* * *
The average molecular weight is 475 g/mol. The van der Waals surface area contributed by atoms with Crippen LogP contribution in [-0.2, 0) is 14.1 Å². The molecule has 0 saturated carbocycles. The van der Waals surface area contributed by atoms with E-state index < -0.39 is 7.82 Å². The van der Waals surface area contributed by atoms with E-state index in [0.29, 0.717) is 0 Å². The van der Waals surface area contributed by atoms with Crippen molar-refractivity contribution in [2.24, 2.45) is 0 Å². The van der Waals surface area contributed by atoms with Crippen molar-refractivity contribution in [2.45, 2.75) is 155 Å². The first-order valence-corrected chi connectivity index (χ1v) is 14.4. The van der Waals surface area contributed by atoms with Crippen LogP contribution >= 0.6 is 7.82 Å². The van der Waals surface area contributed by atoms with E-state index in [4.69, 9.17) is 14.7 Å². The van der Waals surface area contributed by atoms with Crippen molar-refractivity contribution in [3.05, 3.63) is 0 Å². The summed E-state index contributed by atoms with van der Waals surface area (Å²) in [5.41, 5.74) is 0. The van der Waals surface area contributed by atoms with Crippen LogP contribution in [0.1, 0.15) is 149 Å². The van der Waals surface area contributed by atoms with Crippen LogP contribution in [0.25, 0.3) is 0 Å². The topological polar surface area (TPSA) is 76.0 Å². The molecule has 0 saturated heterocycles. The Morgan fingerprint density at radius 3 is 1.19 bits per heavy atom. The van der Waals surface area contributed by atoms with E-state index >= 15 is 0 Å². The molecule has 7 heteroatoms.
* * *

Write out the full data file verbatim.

The average molecular weight is 475 g/mol. The van der Waals surface area contributed by atoms with Crippen LogP contribution in [-0.2, 0) is 14.1 Å². The molecule has 0 saturated carbocycles. The van der Waals surface area contributed by atoms with E-state index < -0.39 is 7.82 Å². The van der Waals surface area contributed by atoms with E-state index in [0.29, 0.717) is 0 Å². The van der Waals surface area contributed by atoms with Crippen molar-refractivity contribution in [2.24, 2.45) is 0 Å². The van der Waals surface area contributed by atoms with Crippen molar-refractivity contribution in [2.45, 2.75) is 155 Å². The first-order valence-corrected chi connectivity index (χ1v) is 14.4. The van der Waals surface area contributed by atoms with Crippen LogP contribution >= 0.6 is 7.82 Å². The van der Waals surface area contributed by atoms with E-state index in [4.69, 9.17) is 14.7 Å². The van der Waals surface area contributed by atoms with Crippen molar-refractivity contribution in [3.05, 3.63) is 0 Å². The summed E-state index contributed by atoms with van der Waals surface area (Å²) in [5.41, 5.74) is 0. The van der Waals surface area contributed by atoms with Crippen LogP contribution in [0.1, 0.15) is 149 Å². The van der Waals surface area contributed by atoms with Crippen LogP contribution in [0.25, 0.3) is 0 Å². The topological polar surface area (TPSA) is 76.0 Å². The molecule has 0 saturated heterocycles. The Morgan fingerprint density at radius 3 is 1.19 bits per heavy atom. The van der Waals surface area contributed by atoms with E-state index >= 15 is 0 Å². The molecule has 7 heteroatoms.